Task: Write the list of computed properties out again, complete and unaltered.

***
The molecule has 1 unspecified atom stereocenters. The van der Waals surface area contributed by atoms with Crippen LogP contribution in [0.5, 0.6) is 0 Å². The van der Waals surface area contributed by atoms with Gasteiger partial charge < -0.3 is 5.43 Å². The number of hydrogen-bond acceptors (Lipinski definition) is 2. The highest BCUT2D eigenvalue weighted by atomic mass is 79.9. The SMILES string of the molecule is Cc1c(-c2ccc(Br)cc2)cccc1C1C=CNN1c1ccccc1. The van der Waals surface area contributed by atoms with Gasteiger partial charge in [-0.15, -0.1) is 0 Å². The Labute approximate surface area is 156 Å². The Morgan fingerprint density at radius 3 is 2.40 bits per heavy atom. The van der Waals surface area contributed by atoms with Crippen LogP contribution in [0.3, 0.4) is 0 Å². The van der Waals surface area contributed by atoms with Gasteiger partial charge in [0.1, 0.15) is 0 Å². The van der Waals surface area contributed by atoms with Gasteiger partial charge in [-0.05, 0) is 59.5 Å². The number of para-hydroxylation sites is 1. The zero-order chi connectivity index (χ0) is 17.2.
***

The molecule has 1 unspecified atom stereocenters. The van der Waals surface area contributed by atoms with Crippen LogP contribution in [0.5, 0.6) is 0 Å². The van der Waals surface area contributed by atoms with Gasteiger partial charge < -0.3 is 5.43 Å². The number of hydrogen-bond acceptors (Lipinski definition) is 2. The highest BCUT2D eigenvalue weighted by atomic mass is 79.9. The SMILES string of the molecule is Cc1c(-c2ccc(Br)cc2)cccc1C1C=CNN1c1ccccc1. The van der Waals surface area contributed by atoms with Gasteiger partial charge in [-0.15, -0.1) is 0 Å². The Labute approximate surface area is 156 Å². The Morgan fingerprint density at radius 3 is 2.40 bits per heavy atom. The van der Waals surface area contributed by atoms with Crippen LogP contribution in [0.3, 0.4) is 0 Å². The van der Waals surface area contributed by atoms with Gasteiger partial charge in [0.1, 0.15) is 0 Å². The van der Waals surface area contributed by atoms with Gasteiger partial charge in [-0.05, 0) is 59.5 Å². The number of para-hydroxylation sites is 1. The zero-order chi connectivity index (χ0) is 17.2.